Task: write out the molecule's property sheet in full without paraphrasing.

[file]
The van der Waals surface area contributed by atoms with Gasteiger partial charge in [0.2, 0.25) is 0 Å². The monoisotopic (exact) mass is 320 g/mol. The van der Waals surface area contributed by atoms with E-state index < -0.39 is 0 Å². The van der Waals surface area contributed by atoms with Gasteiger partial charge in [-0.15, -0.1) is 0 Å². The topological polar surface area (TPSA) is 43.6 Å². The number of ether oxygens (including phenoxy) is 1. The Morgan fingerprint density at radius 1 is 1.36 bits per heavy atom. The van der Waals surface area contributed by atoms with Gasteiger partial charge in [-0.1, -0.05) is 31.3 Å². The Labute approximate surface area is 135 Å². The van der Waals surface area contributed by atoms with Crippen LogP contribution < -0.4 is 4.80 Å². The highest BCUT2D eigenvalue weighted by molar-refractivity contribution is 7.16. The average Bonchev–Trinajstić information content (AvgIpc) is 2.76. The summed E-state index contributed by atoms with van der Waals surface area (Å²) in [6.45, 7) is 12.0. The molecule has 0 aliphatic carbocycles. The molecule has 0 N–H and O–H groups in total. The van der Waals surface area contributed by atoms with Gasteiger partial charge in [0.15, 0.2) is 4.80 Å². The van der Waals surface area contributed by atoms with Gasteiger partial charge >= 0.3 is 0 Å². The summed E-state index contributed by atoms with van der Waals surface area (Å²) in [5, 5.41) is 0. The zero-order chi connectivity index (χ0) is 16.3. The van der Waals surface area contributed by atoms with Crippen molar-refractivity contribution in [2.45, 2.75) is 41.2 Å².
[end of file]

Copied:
The van der Waals surface area contributed by atoms with Gasteiger partial charge in [0.2, 0.25) is 0 Å². The monoisotopic (exact) mass is 320 g/mol. The van der Waals surface area contributed by atoms with E-state index < -0.39 is 0 Å². The van der Waals surface area contributed by atoms with Gasteiger partial charge in [-0.15, -0.1) is 0 Å². The topological polar surface area (TPSA) is 43.6 Å². The number of ether oxygens (including phenoxy) is 1. The Morgan fingerprint density at radius 1 is 1.36 bits per heavy atom. The van der Waals surface area contributed by atoms with Gasteiger partial charge in [-0.1, -0.05) is 31.3 Å². The Labute approximate surface area is 135 Å². The van der Waals surface area contributed by atoms with Crippen LogP contribution < -0.4 is 4.80 Å². The highest BCUT2D eigenvalue weighted by molar-refractivity contribution is 7.16. The average Bonchev–Trinajstić information content (AvgIpc) is 2.76. The summed E-state index contributed by atoms with van der Waals surface area (Å²) in [6.45, 7) is 12.0. The molecule has 0 aliphatic carbocycles. The molecule has 0 N–H and O–H groups in total. The van der Waals surface area contributed by atoms with Gasteiger partial charge in [0.15, 0.2) is 4.80 Å². The van der Waals surface area contributed by atoms with Gasteiger partial charge >= 0.3 is 0 Å². The summed E-state index contributed by atoms with van der Waals surface area (Å²) in [5, 5.41) is 0. The zero-order chi connectivity index (χ0) is 16.3. The van der Waals surface area contributed by atoms with Crippen molar-refractivity contribution in [2.45, 2.75) is 41.2 Å².